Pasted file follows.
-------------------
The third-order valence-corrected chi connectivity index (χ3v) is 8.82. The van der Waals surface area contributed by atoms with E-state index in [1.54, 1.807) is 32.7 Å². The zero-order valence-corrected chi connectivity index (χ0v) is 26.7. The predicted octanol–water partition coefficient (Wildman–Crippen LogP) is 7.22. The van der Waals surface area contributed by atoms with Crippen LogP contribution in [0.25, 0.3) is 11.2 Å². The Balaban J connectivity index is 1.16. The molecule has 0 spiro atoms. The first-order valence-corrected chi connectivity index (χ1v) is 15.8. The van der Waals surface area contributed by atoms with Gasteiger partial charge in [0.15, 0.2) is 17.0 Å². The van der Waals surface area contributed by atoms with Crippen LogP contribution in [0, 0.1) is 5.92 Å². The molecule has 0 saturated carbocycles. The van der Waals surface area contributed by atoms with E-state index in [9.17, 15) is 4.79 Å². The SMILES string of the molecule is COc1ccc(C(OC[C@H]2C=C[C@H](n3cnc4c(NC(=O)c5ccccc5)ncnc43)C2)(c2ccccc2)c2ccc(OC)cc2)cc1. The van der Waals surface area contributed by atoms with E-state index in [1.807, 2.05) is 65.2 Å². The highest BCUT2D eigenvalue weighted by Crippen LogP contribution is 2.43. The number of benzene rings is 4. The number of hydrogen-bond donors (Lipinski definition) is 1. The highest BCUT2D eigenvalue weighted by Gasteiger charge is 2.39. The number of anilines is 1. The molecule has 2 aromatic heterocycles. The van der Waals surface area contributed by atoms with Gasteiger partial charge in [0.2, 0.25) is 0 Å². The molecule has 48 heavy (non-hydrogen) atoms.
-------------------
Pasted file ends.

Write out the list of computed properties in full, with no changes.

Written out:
The third-order valence-corrected chi connectivity index (χ3v) is 8.82. The van der Waals surface area contributed by atoms with E-state index in [1.54, 1.807) is 32.7 Å². The zero-order valence-corrected chi connectivity index (χ0v) is 26.7. The predicted octanol–water partition coefficient (Wildman–Crippen LogP) is 7.22. The van der Waals surface area contributed by atoms with Crippen LogP contribution in [0.25, 0.3) is 11.2 Å². The Balaban J connectivity index is 1.16. The molecule has 0 spiro atoms. The first-order valence-corrected chi connectivity index (χ1v) is 15.8. The van der Waals surface area contributed by atoms with Gasteiger partial charge in [0.15, 0.2) is 17.0 Å². The van der Waals surface area contributed by atoms with Crippen LogP contribution in [0, 0.1) is 5.92 Å². The molecule has 0 saturated carbocycles. The van der Waals surface area contributed by atoms with E-state index in [9.17, 15) is 4.79 Å². The SMILES string of the molecule is COc1ccc(C(OC[C@H]2C=C[C@H](n3cnc4c(NC(=O)c5ccccc5)ncnc43)C2)(c2ccccc2)c2ccc(OC)cc2)cc1. The van der Waals surface area contributed by atoms with E-state index in [1.807, 2.05) is 65.2 Å². The highest BCUT2D eigenvalue weighted by Crippen LogP contribution is 2.43. The number of benzene rings is 4. The number of hydrogen-bond donors (Lipinski definition) is 1. The highest BCUT2D eigenvalue weighted by Gasteiger charge is 2.39. The number of anilines is 1. The molecule has 2 aromatic heterocycles. The van der Waals surface area contributed by atoms with Gasteiger partial charge in [0.2, 0.25) is 0 Å². The molecule has 48 heavy (non-hydrogen) atoms.